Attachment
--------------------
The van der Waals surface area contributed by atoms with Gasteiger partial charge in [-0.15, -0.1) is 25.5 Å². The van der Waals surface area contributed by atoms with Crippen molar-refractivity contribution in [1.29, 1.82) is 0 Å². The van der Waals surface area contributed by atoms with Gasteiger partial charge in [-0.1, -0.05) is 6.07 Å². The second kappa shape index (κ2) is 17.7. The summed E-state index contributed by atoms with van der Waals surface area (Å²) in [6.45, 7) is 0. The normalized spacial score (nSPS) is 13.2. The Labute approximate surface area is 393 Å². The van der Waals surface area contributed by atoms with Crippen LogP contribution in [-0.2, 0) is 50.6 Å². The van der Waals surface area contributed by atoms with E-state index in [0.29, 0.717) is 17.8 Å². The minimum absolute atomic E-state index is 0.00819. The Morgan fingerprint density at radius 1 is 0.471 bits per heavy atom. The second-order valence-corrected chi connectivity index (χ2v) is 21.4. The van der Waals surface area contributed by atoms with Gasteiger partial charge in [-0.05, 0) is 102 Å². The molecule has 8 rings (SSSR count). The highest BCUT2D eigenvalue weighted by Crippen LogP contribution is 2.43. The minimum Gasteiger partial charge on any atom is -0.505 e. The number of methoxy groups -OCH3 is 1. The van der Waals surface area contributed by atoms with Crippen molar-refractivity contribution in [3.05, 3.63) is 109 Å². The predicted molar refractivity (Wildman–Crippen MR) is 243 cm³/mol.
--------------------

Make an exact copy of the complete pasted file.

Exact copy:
The van der Waals surface area contributed by atoms with Gasteiger partial charge in [-0.15, -0.1) is 25.5 Å². The van der Waals surface area contributed by atoms with Crippen molar-refractivity contribution in [1.29, 1.82) is 0 Å². The van der Waals surface area contributed by atoms with Gasteiger partial charge in [-0.1, -0.05) is 6.07 Å². The second kappa shape index (κ2) is 17.7. The summed E-state index contributed by atoms with van der Waals surface area (Å²) in [6.45, 7) is 0. The normalized spacial score (nSPS) is 13.2. The Labute approximate surface area is 393 Å². The van der Waals surface area contributed by atoms with Crippen LogP contribution in [-0.2, 0) is 50.6 Å². The van der Waals surface area contributed by atoms with E-state index in [0.29, 0.717) is 17.8 Å². The minimum absolute atomic E-state index is 0.00819. The Morgan fingerprint density at radius 1 is 0.471 bits per heavy atom. The second-order valence-corrected chi connectivity index (χ2v) is 21.4. The van der Waals surface area contributed by atoms with Gasteiger partial charge in [-0.05, 0) is 102 Å². The molecule has 8 rings (SSSR count). The highest BCUT2D eigenvalue weighted by Crippen LogP contribution is 2.43. The minimum Gasteiger partial charge on any atom is -0.505 e. The number of methoxy groups -OCH3 is 1. The van der Waals surface area contributed by atoms with Crippen molar-refractivity contribution in [3.05, 3.63) is 109 Å². The predicted molar refractivity (Wildman–Crippen MR) is 243 cm³/mol.